Theo Verelst Diary Page

Latest: 25 january 2001

I've decided after good example to write some diary pages with toughts and events.

Oh, in case anybody fails to understand, I'd like to remind them that these pages are copyrighted, and that everything found here may not be redistributed in any other way then over this direct link without my prior consent. That includes family, christianity, and other cheats. The simple reason is that it may well be that some people have been ill informed because they've spread illegal 'copies' of my materials even with modifications. Apart from my moral judgement, that is illegal, and will be treated as such by me. Make as many references to these pages as you like, make hardcopies, but only of the whole page, including the html-references, and without changing a iota or tittel...

And if not? I won't hesitate to use legal means to correct wrong that may be done otherwise. And I am serious. I usually am. I'm not sure I could get 'attempt to grave emotional assault' out of it, but infrigement on copyright rules is serious enough. And Jesus called upon us to respect the authorities of state, so christians would of course never do such a thing. Lying, imagine that.

Previous Diary Entries

Januari 25, 2001

FM synthesis

Basically I've been reading this myself, and its quite some info on frequency modulation. This site on fm synthesis has quite some data on frequency modulation, a nice example is this animated gif of the changing harmonics with increasing modulation index. Notice the harmonics increase in general for higher modulation index, but that individual harmonics have dips and peaks for various amounts of one fm modulator driving the other.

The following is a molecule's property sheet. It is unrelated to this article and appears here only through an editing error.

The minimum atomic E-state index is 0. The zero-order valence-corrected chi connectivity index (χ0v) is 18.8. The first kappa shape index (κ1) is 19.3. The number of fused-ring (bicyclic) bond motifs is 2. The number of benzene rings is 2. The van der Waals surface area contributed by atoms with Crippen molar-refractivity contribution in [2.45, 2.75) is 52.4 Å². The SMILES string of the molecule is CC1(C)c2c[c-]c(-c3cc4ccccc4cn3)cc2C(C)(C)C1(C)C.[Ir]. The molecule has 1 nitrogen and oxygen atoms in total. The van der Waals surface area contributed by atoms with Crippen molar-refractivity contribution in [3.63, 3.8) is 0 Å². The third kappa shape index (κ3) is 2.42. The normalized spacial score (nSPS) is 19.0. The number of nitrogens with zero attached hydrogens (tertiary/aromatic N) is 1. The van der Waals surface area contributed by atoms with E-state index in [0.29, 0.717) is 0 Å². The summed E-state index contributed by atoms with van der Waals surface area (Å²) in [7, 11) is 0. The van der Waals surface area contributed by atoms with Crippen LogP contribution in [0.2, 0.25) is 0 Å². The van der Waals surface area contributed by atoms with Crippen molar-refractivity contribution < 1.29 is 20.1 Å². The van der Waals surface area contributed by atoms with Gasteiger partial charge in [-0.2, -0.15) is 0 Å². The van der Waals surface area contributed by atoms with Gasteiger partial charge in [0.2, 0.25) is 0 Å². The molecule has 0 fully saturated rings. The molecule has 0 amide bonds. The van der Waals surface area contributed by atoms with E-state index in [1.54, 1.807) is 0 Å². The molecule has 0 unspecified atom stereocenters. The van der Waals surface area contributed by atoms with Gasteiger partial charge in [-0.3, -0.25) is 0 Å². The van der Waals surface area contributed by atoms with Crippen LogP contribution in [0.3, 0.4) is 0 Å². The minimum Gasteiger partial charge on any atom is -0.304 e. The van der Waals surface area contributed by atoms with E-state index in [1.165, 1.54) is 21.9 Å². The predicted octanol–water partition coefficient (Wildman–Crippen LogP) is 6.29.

A complex sound synthesis, fm synthesis, hard to program, certainly a lot harder then adding harmonics and using filters. The spectrum of two oscilators modulating one another is like in the picture, with oscilators, things get quite more complicated, for instance making only a certain specific spectrum is neard enough, if possible, but then taking beatings into account by detuning the oscilators the whole idea becomes very hard, and then all oscilators have an output amplitude varying with time.

Maybe I'll try some fm operators, the sounds are interesting to use with the filter, too, but I remember that 6 is quite needed, most 4 operator fm sounds are not up to my livelyness standards.

I remembered I forgot one of my synths in the lineup a few pages ago, the Yamaha TG500, a sort of sample replay module, with quite good quality sounds, including drum sets, 2 effect units built in, and 64 note polyphony. I can't find a good picture. Its funny to see that Yamaha themselves, too, make their fm sounds sort of heard in this type of instrument, theire even called fm-ish names, and like always, they ring a bell but are not realy near th ereal thing, basically because, eh well, again the same: a sample is just a sample, it repeats every time, and therefore is fateguing from the second time onward, minus effects and modulation.

The tg500 has filters too, alledgedly 4 pole (like on analog synths), but in fact, oops. They don't fail completely, but no juiciness much, no analog feel much no strong resonance, no fatness much, useless as direct analog simulations. But of course they change and add to the sound, which is pretty good. I remember there was a wersi or so (probably it was another brand of electronic organs, I try to remember) instrument that did 8 operator fm, like a super dx-7 at the time the dx7 was popular. I wonder how they got away with that, I know that for instance Casio got away from patent infringements (chowning, Stanford, Yamaha donno who held which patents, but surely there was not much competition trying their legal department, and certainly not their r&d, too, in fact), by using 'phase modulation' (PM) for instance on the cz101 at the time.

That sort of worked, mathematically, a integration step away from fm synthesis. I had the nerve at a former professional (not expensive) music store in the Hague that saw quite some of ('my') cash flow to suggest and actually state that I considered not going for a DX7 (I didn't have the money yet) and instead go for the similar (in certain theoretical ways) PD Casio synth. I was an electrical engineering student. I did read scores fast. I already had a synthesizer and a drumcomputer, and generally knew my stuff. I got away with it.